Even assuming that the cost award would not result in Plaintiff's indigency, at least one district court has found that the even though the plaintiff had not "presented evidence sufficient to show actual indigence, " the court could consider the plaintiff's "very limited means" for purposes of determining the economic disparity between the parties. Washburn v. Fagan, 2008 WL 361048, at *2; see Romero v. Frederick, 2008 WL 142359, *2 (N.D. Cal. 2008). Here, Plaintiff is unemployed and reliant on government benefits whereas Defendant is "the largest pharmacy health care provider in the United States, " (Doc 49-2 at 8) generating nearly 140 billion dollars in net revenues in 2014.[3] There is a significant disparity between the resources of the parties in this case. This factor weighs against taxing costs.

3. Issue of Substantial Public Importance and Closeness and Difficulty of the Case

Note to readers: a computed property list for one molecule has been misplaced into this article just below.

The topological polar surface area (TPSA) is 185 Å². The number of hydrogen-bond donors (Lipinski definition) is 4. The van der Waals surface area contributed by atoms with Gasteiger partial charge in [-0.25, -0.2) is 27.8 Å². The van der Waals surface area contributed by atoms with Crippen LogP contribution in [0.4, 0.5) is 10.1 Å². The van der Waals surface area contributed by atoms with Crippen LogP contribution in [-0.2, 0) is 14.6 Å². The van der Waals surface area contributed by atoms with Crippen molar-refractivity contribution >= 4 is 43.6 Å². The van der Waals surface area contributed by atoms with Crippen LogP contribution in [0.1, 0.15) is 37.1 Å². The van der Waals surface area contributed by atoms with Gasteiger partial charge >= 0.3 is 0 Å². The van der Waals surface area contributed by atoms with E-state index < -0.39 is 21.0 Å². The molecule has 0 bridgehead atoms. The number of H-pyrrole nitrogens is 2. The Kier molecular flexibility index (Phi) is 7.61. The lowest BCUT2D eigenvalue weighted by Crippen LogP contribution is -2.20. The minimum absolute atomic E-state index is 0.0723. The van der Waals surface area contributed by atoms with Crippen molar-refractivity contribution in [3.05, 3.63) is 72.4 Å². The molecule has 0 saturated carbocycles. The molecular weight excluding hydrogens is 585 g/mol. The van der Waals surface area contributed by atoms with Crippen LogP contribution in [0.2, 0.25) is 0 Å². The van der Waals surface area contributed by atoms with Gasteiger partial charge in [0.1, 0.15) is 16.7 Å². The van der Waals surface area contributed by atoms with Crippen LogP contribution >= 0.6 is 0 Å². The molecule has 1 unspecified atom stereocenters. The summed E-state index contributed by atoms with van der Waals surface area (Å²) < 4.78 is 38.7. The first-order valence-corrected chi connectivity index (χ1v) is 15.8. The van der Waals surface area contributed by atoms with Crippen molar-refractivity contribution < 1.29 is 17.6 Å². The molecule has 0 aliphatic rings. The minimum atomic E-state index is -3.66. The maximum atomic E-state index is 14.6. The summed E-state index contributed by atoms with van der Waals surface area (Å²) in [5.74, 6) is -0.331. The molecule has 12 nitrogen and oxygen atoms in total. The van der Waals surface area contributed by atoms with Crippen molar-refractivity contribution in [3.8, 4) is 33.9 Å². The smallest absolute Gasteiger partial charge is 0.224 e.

Raising issues of substantial public importance weighs imposing costs upon a losing plaintiff. The Ninth Circuit has explained that, even when unsuccessful, when civil rights plaintiffs "raise important issues... [with] answers [that are] far from obvious" they clarify the law for future litigants. Stanley, 178 F.3d at 1080. When the Ninth Circuit has found that a case is of public importance it has noted the scope of the potential impact: "the action affects tens of thousands of Californians and the state's public school system as a whole." Ass'n of Mexican-American Educ., 231 F.3d at 593. The Ninth Circuit has rejected the argument an issue is necessarily not one of substantial public importance simply because the plaintiff seeks only damages for his or her own injuries. Escriba, 743 F.3d at 1248. Rather, when the issue litigated by a lone employee could "potentially [have] a much broader application to the workplace" the court may properly conclude that the issue is one of substantial public importance. Id. at 1248; but see Eaglesmith v. Ray, 2013 WL 1281823, *5 (E.D. Cal. 2013) ("[E]ven though Plaintiffs' claims involved discrimination at Plumas County public schools, the relief they sought, if obtained, was limited to them with no greater implications.") The nature of a cause of action relating to an issue that generally benefits the public interest is - "in and of itself [-] insufficient for a court to refuse to award costs." Friends of Tahoe Forest Access v. U.S. Department of Agriculture, 2014 WL 1575622, *3 (E.D. Cal. 2014) (recognizing that environmental suits are important but that bringing an environmental suit does not necessarily render an issue of substantial public importance for purposes of avoiding a taxation of costs). Where a plaintiff's litigation clarifies the law or paves the way for future litigation, this factor weighs against imposing costs.